The adapter must account for the anonymous guest by registering in the list of names:

class GuestToDeskAdapter (object):
    adapts(IGuest)
    implements(IDesk)
    
    def __init __ (self, guest):
        self.guest = guest
    
    def register (self):
        guest_name_db.append (self.guest.name)

There is a registry that keeps track of adapters by interface. Thanks to it, you can get an adapter by passing an adaptable object to the call of the interface class. If the adapter is not registered, the second argument to the interface will be returned:

guest = Guest ("Ivan")
adapter = IDesk (guest, alternate = None)
print adapter
>>>> None found

gsm = getGlobalSiteManager ()
gsm.registerAdapter (GuestToDeskAdapter)

adapter = IDesk (guest, alternate = "None found")
print adapter

>>>> __ main __. GuestToDeskAdapter object at 0xb7beb64c>

This infrastructure is useful for splitting code into components and linking them together.

One of the most striking examples of using this approach besides Zope itself is the Twisted network framework, where a fair amount of the architecture relies on zope.interfaces interfaces.

Conclusion

Upon closer inspection, it turns out that interfaces and abstract base classes are two different things.

Abstract classes basically hardcode the required front-end part. Checking an object against the interface of an abstract class is checked using the built-in isinstance function; class - issubclass. An abstract base class should be included in the hierarchy as a base class or mixin.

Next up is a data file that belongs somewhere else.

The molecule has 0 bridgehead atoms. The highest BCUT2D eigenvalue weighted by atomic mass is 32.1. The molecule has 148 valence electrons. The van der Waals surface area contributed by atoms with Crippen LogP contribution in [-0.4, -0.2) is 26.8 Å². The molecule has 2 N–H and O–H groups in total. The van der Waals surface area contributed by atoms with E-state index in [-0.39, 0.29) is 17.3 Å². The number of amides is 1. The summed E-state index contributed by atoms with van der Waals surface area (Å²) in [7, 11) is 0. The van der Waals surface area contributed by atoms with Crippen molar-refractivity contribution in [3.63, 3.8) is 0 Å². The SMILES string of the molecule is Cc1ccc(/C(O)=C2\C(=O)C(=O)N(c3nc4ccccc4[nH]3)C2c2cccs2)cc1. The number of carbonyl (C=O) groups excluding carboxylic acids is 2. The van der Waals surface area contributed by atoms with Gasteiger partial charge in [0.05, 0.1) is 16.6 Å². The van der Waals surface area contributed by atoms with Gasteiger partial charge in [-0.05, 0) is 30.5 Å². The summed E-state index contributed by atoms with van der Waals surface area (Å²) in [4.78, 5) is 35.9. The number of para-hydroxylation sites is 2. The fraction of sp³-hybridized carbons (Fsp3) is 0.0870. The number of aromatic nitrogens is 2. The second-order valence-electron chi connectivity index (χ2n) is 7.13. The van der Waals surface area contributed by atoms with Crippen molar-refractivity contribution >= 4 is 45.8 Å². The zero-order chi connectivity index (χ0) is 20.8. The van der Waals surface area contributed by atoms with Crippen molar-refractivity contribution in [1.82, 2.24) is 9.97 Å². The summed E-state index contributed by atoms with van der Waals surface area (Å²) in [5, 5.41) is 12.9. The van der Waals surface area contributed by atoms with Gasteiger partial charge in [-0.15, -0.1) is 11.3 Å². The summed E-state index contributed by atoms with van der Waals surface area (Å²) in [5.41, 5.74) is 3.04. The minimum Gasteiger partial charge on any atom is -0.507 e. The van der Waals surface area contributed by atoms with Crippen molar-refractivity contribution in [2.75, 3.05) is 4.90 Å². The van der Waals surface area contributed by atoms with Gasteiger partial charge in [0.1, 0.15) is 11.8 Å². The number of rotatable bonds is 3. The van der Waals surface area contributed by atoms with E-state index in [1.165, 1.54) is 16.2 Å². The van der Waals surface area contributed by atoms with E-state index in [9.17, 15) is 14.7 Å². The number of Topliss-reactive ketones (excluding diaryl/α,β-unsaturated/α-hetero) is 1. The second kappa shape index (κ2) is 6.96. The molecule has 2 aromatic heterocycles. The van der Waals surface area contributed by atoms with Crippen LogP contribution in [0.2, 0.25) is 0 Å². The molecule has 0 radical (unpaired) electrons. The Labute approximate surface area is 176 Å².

The downside is the semantics of checks issubclass, isinstance, which intersect with ordinary classes (their inheritance hierarchy). No additional abstractions are built on the ABC.

Interfaces are a declarative entity, they do not set any boundaries; simply asserts that the class implements and its object provides the interface. Semantically, the statements implementedBy, providedBy are more correct. On such a simple basis, it is convenient to build a component architecture using adapters and other derived entities, which is what the large Zope and Twisted frameworks do.

It should be understood that the use of both tools makes sense only when building and using relatively large OOP systems - frameworks and libraries, in small programs they can only confuse and complicate the code with unnecessary abstractions.